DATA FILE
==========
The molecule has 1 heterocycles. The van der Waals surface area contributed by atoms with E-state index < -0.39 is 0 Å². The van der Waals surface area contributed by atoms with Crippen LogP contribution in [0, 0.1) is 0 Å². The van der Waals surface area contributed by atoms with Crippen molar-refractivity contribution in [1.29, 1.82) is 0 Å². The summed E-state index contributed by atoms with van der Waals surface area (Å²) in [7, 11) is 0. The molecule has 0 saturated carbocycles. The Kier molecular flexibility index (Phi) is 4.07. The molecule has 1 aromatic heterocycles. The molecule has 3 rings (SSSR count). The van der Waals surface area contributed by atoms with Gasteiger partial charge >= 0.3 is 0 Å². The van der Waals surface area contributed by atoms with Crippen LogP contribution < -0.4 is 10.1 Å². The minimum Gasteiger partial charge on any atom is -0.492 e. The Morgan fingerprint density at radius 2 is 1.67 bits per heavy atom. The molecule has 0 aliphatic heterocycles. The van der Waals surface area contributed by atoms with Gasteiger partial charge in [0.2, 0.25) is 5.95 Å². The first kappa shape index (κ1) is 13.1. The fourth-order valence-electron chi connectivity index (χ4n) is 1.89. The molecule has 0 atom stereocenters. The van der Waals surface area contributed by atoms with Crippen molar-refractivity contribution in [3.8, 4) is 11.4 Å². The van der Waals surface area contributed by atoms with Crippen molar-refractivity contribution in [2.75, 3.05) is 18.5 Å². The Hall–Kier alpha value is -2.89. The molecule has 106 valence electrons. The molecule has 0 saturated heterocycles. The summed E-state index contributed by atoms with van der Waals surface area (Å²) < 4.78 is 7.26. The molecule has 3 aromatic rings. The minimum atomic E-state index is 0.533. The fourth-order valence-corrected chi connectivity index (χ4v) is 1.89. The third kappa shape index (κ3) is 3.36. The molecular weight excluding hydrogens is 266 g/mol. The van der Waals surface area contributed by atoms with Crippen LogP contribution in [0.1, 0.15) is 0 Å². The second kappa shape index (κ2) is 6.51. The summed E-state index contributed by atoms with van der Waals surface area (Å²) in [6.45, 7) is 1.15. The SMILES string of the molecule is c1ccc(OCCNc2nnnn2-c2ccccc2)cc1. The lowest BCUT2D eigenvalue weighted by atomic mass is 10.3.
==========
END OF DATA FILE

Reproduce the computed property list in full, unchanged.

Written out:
The molecule has 1 heterocycles. The van der Waals surface area contributed by atoms with E-state index < -0.39 is 0 Å². The van der Waals surface area contributed by atoms with Crippen LogP contribution in [0, 0.1) is 0 Å². The van der Waals surface area contributed by atoms with Crippen molar-refractivity contribution in [1.29, 1.82) is 0 Å². The summed E-state index contributed by atoms with van der Waals surface area (Å²) in [7, 11) is 0. The molecule has 0 saturated carbocycles. The Kier molecular flexibility index (Phi) is 4.07. The molecule has 1 aromatic heterocycles. The molecule has 3 rings (SSSR count). The van der Waals surface area contributed by atoms with Gasteiger partial charge >= 0.3 is 0 Å². The van der Waals surface area contributed by atoms with Crippen LogP contribution < -0.4 is 10.1 Å². The minimum Gasteiger partial charge on any atom is -0.492 e. The Morgan fingerprint density at radius 2 is 1.67 bits per heavy atom. The molecule has 0 aliphatic heterocycles. The van der Waals surface area contributed by atoms with Gasteiger partial charge in [0.2, 0.25) is 5.95 Å². The first kappa shape index (κ1) is 13.1. The fourth-order valence-electron chi connectivity index (χ4n) is 1.89. The molecule has 0 atom stereocenters. The van der Waals surface area contributed by atoms with Crippen molar-refractivity contribution in [3.8, 4) is 11.4 Å². The van der Waals surface area contributed by atoms with Crippen molar-refractivity contribution in [2.75, 3.05) is 18.5 Å². The Hall–Kier alpha value is -2.89. The molecule has 106 valence electrons. The molecule has 0 saturated heterocycles. The summed E-state index contributed by atoms with van der Waals surface area (Å²) < 4.78 is 7.26. The molecule has 3 aromatic rings. The minimum atomic E-state index is 0.533. The fourth-order valence-corrected chi connectivity index (χ4v) is 1.89. The third kappa shape index (κ3) is 3.36. The molecular weight excluding hydrogens is 266 g/mol. The van der Waals surface area contributed by atoms with Crippen LogP contribution in [0.1, 0.15) is 0 Å². The second kappa shape index (κ2) is 6.51. The summed E-state index contributed by atoms with van der Waals surface area (Å²) in [6.45, 7) is 1.15. The SMILES string of the molecule is c1ccc(OCCNc2nnnn2-c2ccccc2)cc1. The lowest BCUT2D eigenvalue weighted by atomic mass is 10.3.